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West Side (Transylvania) Story
on December 7, 2004
Boiled down to the fine little dish of steak tar-tar that it is, "Underworld" is the answer to the two horror flick questions you had as a kid:
1) If Dracula and the Wolfman went mano a mano and fang-to-claw, which one would do the thrashing?
2) If Dracula and the Wolfman checked into a cheap motel, got roaring drunk on a case of Night Train, and had a baby, what would it look like?
You get the answer to #1 early and often, which is pretty much what this Transylvania Station is all about. And by the end of "Underworld" you get #2 as well---and trust me, when it's hopping about like an ugly green Mini-Hulk (right down to its one-size-fits-all-monster trunks) you'll wish you hadn't.
You want to know what you're getting when you lace up your thigh-high attitude boots and strap on that trenchcoat for a little midnight fun in Len Wiseman's uber-stylish little monster mash "Underworld"?
Think West Side Story: only here, instead of the Jets and the Sharks angling for a rumble on the other side of the tracks, we have Vampires and Werewolves. Oh, and in "Underworld" nobody breaks into song. Both sides just want to rumble, and the girls just wanna have fun. In the meantime, while not the sharpest stake in the vamp-hunter kitbag, "Underworld" finds its groove, and serves up a bloody two hours of unabashed techno-cool that drinks you dry, trashes the apartment and howls at the moon.
We get dropped into the middle of a war that Celine (the impossibly tasty Kate Beckinsdale)---our supple full-body-suit clad vampiric Death Dealer and narrator---tells us has been "raging for centuries."
On one side of the tracks: the sneering, brutally hip Euro-trashy leather-trenchcoat & hip-sunglasses wearing uber-high-maintenance Vampires. They have posh high-rent neo-Victorian digs, drive around the streets in Jaguars and Maseratis, and have managed to switch up the silver bullets in their glocks and MP-5 submachine guns for something more lethal: liquid silver nitrate, which makes it tougher for their hairy buddies to pull the bullets out. Advantage: Vampires.
On the other side of the tracks: the Salvation Army surplus-wearing tear-your-scalp-off-and-wear-it Werewolves---erm, I mean Lycans, short for Lycanthropes. The Lycans are strictly low-rent, hang out together in what looks like an abandoned public lavatory, and take a bath once every full moon whether they need it or not. Whereas their blood-sucking cousins from the East Side look like they'd be hanging at crazy underground raves when they're not boring each other to tears talking like the Merovingian, the Lycans are strictly the mosh-pit set. Oh, and from what I could tell, there's not a single werewolf girl. C'mon guys---haven't ya heard of "Ginger Snaps"? Bummer. Advantage: Vampires.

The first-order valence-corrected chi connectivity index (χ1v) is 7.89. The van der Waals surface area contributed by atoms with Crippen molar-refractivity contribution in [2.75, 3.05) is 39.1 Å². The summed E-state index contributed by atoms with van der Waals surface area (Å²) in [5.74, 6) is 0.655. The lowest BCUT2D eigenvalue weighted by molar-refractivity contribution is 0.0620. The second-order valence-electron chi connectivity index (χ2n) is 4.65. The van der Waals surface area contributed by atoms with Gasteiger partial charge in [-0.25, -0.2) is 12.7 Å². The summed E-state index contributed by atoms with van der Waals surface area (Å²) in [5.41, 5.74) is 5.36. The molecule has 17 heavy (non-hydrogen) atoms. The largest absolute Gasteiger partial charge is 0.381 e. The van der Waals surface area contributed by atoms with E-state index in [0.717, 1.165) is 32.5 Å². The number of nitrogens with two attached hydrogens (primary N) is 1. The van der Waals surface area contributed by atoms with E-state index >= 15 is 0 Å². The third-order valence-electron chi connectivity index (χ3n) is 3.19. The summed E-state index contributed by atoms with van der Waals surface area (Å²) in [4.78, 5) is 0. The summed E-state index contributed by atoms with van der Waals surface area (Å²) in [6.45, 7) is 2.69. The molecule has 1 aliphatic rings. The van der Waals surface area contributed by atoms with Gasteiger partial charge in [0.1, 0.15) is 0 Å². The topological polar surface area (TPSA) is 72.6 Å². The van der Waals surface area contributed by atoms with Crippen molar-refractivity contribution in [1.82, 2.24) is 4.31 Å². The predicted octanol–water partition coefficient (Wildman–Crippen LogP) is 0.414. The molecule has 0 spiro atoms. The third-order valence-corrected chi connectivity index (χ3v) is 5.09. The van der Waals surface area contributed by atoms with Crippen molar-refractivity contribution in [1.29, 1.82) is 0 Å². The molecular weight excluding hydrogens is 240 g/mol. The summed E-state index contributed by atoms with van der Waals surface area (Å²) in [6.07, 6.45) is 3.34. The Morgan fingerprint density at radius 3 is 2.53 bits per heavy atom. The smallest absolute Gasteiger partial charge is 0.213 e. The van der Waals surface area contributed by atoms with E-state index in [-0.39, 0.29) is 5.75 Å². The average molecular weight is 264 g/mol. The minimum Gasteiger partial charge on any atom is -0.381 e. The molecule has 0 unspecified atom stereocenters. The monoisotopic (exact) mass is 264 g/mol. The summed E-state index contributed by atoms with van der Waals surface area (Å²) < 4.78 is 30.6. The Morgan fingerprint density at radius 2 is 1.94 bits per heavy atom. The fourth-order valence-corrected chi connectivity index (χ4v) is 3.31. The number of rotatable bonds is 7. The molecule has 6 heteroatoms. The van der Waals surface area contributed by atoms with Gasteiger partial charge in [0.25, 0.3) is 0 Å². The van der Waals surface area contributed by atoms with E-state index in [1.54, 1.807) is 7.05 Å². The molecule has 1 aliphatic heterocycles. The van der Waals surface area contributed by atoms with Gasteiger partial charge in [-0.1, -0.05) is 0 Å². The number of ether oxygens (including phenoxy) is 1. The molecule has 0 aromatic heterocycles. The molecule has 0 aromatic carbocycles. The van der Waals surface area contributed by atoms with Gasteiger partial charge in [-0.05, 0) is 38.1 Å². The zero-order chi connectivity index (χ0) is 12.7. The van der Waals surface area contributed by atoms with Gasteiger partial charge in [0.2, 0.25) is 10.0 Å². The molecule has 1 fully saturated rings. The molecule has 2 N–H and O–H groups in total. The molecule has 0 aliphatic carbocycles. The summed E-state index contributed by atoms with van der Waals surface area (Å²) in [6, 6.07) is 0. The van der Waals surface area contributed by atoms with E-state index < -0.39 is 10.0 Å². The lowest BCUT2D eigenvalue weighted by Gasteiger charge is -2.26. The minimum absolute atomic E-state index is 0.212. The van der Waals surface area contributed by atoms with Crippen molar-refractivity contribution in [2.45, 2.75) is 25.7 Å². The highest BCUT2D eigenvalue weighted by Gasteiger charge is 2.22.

That said, the boys have been pumping the rent money they've saved up into super-science research, giving them bullets that encase super-photoelectric magnesium charges (perfect for giving that oncoming vamp a little taste of Club Med sunlight). They also have the upper hand in figuring out how they can mix the bloodlines, bringing the war between Vamp and Lycan to an end. Advantage: Lycans.
And finally, mixing it up with our fanged-kissin' cousins, we have perplexed med student Michael Corvin (played by the annoying Scott Speedman who cashes a check) stalked by Lycan heavies and tagged by Selene, who wants to know why the werewolf army is so eager to get their hands on him.
And that, pretty much, is "Underworld": two hours of movie built around jaw-droppingly gorgeous set-pieces and bouts of total war between locked-and-loaded squads of Things that go Bump in the Night.
Just a note: you'll want to get the Unrated Extended DVD: it fleshes things out, beefs up some supporting characters, and ends with an extended battle sequence---and it's loaded down with plenty of extras you can sink your fangs into.
Plus, the sleeker transfer shows off Wiseman's technical mastery in spades. Wiseman uses sound-stages and CGI to anchor the film's look, and tethers all of it to the fog-shrouded cobbled streets and ancient alleys of Prague: the City itself takes on a bleak and brooding character. The movie looks gorgeous: whether it's the gloomy red-velvet and dark mahogany halls of the mansion, the sleek, sterile Underground, or the industrial ruins of the Lycans, Wiseman and cinematographer Tony Pierce-Roberts make every scene tell. The sequence where a locomotive full of vampire diplomats chugs into a deserted rail-station---with the baying of werewolves in the distance---is jaw dropping.
"Underworld" also gets the most out of its talented stable of actors. There are three centers of gravity in the film: Beckinsdale, who doesn't need her bodysuit to command her lines (though I'm glad she wore it). The Lycan overlord Lucien (the gifted Welsh actor Michael Sheen) steals every scene he's in, and brings complexity and command to a role that could have been a throwaway in lesser hands. Finally, there's the Vampire King Viktor, played by the great Bill Nighy (who also played Shaun's Jag-loving stepdad in "Shaun of the Dead"). Nighy is a kind of demonic embodiment of immortal Puritan rage, and acts like a champ through all that make-up.
Even the supporting actors turn in strong roles: Shane Brolly (Kraven) whines and pouts and lisps and turns in a convincing performance as a spineless worm; Sophia Myles (Erika) comes off as a naughty little vampire cat-girl; Kevin Grevioux owns this film and puts the smack down as Uber-Werewolf Raze; and Hungarian actress Zita Gorog rocked my world---without uttering a single line.
In the end, this batwinged black-lipstick wearing looker of a flick charged into the goth club of my choice, served me an extra-bloody steak tartar , smacked me around, bought me drinks, and talked Shakespeare after. Would a Lycan by any other name be just as hairy?